July 1991
Volume 32, Issue 8
Free
Articles  |   July 1991
Lipid mediators of tumor necrosis factor-alpha-induced uveitis.
Author Affiliations
  • L N Fleisher
    Department of Anatomy, North Carolina State University, College of Veterinary Medicine, Raleigh, North Carolina 27606.
  • J B Ferrell
    Department of Anatomy, North Carolina State University, College of Veterinary Medicine, Raleigh, North Carolina 27606.
  • M G Smith
    Department of Anatomy, North Carolina State University, College of Veterinary Medicine, Raleigh, North Carolina 27606.
  • M C McGahan
    Department of Anatomy, North Carolina State University, College of Veterinary Medicine, Raleigh, North Carolina 27606.
Investigative Ophthalmology & Visual Science July 1991, Vol.32, 2393-2399. doi:
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    • Get Citation

      L N Fleisher, J B Ferrell, M G Smith, M C McGahan; Lipid mediators of tumor necrosis factor-alpha-induced uveitis.. Invest. Ophthalmol. Vis. Sci. 1991;32(8):2393-2399.

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Abstract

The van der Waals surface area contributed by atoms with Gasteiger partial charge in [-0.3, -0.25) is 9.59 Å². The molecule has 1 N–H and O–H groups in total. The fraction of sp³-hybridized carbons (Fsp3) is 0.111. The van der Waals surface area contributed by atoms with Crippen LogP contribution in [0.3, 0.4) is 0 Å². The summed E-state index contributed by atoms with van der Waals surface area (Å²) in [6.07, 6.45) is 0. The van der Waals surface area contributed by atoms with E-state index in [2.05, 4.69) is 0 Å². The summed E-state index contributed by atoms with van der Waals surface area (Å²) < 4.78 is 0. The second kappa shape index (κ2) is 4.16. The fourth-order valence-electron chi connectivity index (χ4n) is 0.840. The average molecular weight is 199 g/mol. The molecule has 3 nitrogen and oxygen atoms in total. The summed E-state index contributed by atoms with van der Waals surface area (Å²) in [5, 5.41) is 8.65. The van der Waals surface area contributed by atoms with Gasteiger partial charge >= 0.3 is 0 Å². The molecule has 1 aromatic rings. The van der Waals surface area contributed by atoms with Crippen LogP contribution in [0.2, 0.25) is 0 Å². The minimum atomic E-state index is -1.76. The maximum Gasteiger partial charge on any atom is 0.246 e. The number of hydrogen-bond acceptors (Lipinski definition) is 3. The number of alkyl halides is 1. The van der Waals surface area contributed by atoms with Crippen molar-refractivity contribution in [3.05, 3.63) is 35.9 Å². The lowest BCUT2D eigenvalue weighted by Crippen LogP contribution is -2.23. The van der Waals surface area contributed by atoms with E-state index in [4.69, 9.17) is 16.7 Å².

The authors tested the hypothesis that platelet-activating factor (PAF) and cyclooxygenase metabolites of arachidonic acid mediate the ocular inflammatory response to intravitreally injected tumor necrosis factor-alpha (TNF alpha). Rabbits were treated with the PAF receptor antagonist SRI 63-441, the cyclooxygenase inhibitors indomethacin and naproxen, or SRI 63-441 and indomethacin. At 24 hr after intravitreal injection of TNF (20,000 U), the severity of inflammation was assessed based on iridal hypermia, aqueous humor leukocyte number and aqueous humor protein, immunoreactive-prostaglandin E (I-PGE), and leukotriene B4 (LTB4) concentrations. Although all of the treatments significantly reduced the severity of anterior uveitis, SRI 63-441 plus indomethacin was the most effective, indomethacin and naproxen were intermediately effective, and SRI 63-441 was the least effective. The results of this study are consistent with an important role for cyclooxygenase metabolites of arachidonic acid in the inflammatory response to TNF alpha, particularly with respect to dilation of iridal blood vessels. Although naproxen was nearly as effective as indomethacin in reducing aqueous humor I-PGE levels, indomethacin conferred significantly more protection to the blood-aqueous barrier as shown by lower protein levels in the aqueous humor. Thus, although cyclooxygenase inhibition may partially explain the protection afforded the blood-aqueous barrier by these nonsteroidal anti-inflammatory agents, the data suggest that indomethacin may also exert anti-inflammatory effects that are independent of cyclooxygenase inhibition. Furthermore, the data are consistent with TNF alpha releasing PAF in the eye and PAF acting both directly, by increasing vascular permeability, and indirectly, by promoting release of cyclooxygenase and lipoxygenase metabolites of arachidonic acid.

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